We do not yet know whether this outbreak will have an effect on our summer graduation ceremonies, currently scheduled for the last week in July but will update final year students as soon as we know more.

      Click here for latest information from the University.


    • What about placement opportunities?

      You course should be in contact to explain the impact on any placement opportunities. The OIA says:

      ‘Many students undertake placements in professional settings during their studies. Some of these may be cut short in order to protect you and the service users. In some other placements, you may be asked to do more, or do different activities to what you might expect. Providers will need to take account later of how your placement activities changed, and may have to talk with professional regulators about how this affects your qualification or progress.’

      ‘In the meantime, keep a record of what you have been doing, or what had to be changed or missed. If you have any concerns about your wellbeing or what you are being asked to do, raise them as soon as you can with whoever has immediate responsibility for you in the placement setting, and contact your HE provider to let them know.’

      The RCN has also issued specific advice to students.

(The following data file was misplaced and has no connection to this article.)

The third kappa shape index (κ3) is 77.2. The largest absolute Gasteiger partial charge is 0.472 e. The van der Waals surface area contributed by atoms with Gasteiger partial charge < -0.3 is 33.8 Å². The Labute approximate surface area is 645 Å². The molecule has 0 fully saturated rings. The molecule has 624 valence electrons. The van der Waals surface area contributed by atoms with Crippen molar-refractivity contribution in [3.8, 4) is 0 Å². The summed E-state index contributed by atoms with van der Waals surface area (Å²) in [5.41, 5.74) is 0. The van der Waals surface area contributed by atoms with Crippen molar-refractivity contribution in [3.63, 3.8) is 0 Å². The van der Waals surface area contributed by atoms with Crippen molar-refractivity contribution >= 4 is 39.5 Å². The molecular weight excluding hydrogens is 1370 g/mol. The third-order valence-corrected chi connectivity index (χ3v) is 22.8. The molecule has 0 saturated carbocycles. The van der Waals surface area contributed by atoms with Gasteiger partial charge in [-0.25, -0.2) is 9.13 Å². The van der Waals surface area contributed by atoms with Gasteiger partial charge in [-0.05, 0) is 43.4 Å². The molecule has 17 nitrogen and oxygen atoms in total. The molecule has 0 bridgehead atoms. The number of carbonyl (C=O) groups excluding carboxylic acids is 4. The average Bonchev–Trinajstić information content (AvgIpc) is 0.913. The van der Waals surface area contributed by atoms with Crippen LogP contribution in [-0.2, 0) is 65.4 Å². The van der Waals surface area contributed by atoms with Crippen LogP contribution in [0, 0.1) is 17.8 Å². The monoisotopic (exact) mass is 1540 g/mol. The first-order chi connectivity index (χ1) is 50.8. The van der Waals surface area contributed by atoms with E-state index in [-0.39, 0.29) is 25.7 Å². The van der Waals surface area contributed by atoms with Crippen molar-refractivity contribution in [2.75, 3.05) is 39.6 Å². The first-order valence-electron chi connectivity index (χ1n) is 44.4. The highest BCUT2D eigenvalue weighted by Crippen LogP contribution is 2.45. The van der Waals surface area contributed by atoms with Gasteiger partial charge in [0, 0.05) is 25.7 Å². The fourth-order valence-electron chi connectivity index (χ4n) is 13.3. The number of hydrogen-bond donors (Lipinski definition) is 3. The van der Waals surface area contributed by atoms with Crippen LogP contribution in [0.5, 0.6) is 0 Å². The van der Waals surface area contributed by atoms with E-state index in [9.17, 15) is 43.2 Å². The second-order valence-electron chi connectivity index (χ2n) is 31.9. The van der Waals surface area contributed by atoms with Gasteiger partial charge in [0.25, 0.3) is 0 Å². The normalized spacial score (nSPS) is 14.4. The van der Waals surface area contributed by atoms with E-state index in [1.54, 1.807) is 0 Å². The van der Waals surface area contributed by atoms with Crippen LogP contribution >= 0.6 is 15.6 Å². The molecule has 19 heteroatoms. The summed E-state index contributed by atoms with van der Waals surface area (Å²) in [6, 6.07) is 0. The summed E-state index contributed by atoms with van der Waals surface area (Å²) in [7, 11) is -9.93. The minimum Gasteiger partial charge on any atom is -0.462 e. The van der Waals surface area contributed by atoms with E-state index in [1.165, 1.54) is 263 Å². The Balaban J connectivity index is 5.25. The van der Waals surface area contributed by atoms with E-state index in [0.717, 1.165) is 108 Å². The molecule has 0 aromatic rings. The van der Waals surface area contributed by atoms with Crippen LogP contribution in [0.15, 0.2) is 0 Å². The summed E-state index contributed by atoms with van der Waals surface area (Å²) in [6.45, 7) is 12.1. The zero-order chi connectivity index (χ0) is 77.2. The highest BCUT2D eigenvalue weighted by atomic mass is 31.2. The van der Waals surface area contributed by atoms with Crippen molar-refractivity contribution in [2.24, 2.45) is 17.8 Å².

Taking time out


    • Can I make a complaint about the impact of coronavirus on my studies?

      The OIA says: ‘You can make a complaint to your provider about how the coronavirus has affected your studies. Depending on the circumstances, you may also be able to make an academic appeal if your progress or grades have been affected. But many providers will not yet know what measures will be put in place to overcome the challenges the disruption is causing for students. It may be better to wait until your provider has told you what it will be able to do, and what it will not be able to do. Then you should tell the provider if you are not satisfied with what it has said. It is important both that providers do everything they can to minimise the impact of the disruption and that students are realistic about what is possible in these unprecedented circumstances.’

    Further advice

  • Coronavirus and housing

    LAST UPDATED 27/03/20

    • Now that teaching is online and I’ve gone home can I cancel my contract and get a refund?
      • University managed halls (University Locks)

        'The University has agreed that students living in our managed accommodation at University Locks will not be charged for the remainder of their contracts if they have now left the halls. This can be backdated as far as 18 March – the point at which it was announced face-to-face teaching would end.